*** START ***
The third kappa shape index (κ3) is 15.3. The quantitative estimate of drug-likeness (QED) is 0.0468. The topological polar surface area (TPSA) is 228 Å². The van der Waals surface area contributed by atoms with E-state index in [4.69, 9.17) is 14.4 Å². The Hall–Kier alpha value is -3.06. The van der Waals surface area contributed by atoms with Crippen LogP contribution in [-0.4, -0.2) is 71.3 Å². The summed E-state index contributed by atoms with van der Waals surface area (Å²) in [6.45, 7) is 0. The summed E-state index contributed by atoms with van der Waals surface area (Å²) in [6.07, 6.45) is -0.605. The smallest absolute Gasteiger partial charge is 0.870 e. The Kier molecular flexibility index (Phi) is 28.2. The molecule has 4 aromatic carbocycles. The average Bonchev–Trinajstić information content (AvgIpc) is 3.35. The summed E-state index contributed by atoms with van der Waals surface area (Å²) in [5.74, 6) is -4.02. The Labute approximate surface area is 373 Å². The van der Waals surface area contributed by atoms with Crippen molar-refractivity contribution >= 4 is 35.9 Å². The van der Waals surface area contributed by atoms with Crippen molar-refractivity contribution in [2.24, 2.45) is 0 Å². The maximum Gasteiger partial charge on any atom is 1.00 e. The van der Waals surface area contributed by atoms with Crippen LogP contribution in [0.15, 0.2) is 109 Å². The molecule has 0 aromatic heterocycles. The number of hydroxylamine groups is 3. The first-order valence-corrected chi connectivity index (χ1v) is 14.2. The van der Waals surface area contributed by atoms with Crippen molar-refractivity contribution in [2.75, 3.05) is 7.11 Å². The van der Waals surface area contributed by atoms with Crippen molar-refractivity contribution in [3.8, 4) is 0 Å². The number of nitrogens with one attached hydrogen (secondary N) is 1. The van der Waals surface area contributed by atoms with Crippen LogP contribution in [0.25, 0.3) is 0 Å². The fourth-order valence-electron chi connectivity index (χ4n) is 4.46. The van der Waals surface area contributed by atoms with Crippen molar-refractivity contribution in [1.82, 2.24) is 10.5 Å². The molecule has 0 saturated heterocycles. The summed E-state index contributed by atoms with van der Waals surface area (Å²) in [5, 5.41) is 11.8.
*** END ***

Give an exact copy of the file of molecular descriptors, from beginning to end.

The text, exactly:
The third kappa shape index (κ3) is 15.3. The quantitative estimate of drug-likeness (QED) is 0.0468. The topological polar surface area (TPSA) is 228 Å². The van der Waals surface area contributed by atoms with E-state index in [4.69, 9.17) is 14.4 Å². The Hall–Kier alpha value is -3.06. The van der Waals surface area contributed by atoms with Crippen LogP contribution in [-0.4, -0.2) is 71.3 Å². The summed E-state index contributed by atoms with van der Waals surface area (Å²) in [6.45, 7) is 0. The summed E-state index contributed by atoms with van der Waals surface area (Å²) in [6.07, 6.45) is -0.605. The smallest absolute Gasteiger partial charge is 0.870 e. The Kier molecular flexibility index (Phi) is 28.2. The molecule has 4 aromatic carbocycles. The average Bonchev–Trinajstić information content (AvgIpc) is 3.35. The summed E-state index contributed by atoms with van der Waals surface area (Å²) in [5.74, 6) is -4.02. The Labute approximate surface area is 373 Å². The van der Waals surface area contributed by atoms with Crippen molar-refractivity contribution >= 4 is 35.9 Å². The van der Waals surface area contributed by atoms with Crippen molar-refractivity contribution in [2.24, 2.45) is 0 Å². The maximum Gasteiger partial charge on any atom is 1.00 e. The van der Waals surface area contributed by atoms with Crippen LogP contribution in [0.15, 0.2) is 109 Å². The molecule has 0 aromatic heterocycles. The number of hydroxylamine groups is 3. The first-order valence-corrected chi connectivity index (χ1v) is 14.2. The van der Waals surface area contributed by atoms with Crippen molar-refractivity contribution in [2.75, 3.05) is 7.11 Å². The van der Waals surface area contributed by atoms with Crippen molar-refractivity contribution in [3.8, 4) is 0 Å². The number of nitrogens with one attached hydrogen (secondary N) is 1. The van der Waals surface area contributed by atoms with Crippen LogP contribution in [0.25, 0.3) is 0 Å². The fourth-order valence-electron chi connectivity index (χ4n) is 4.46. The van der Waals surface area contributed by atoms with Crippen molar-refractivity contribution in [1.82, 2.24) is 10.5 Å². The molecule has 0 saturated heterocycles. The summed E-state index contributed by atoms with van der Waals surface area (Å²) in [5, 5.41) is 11.8.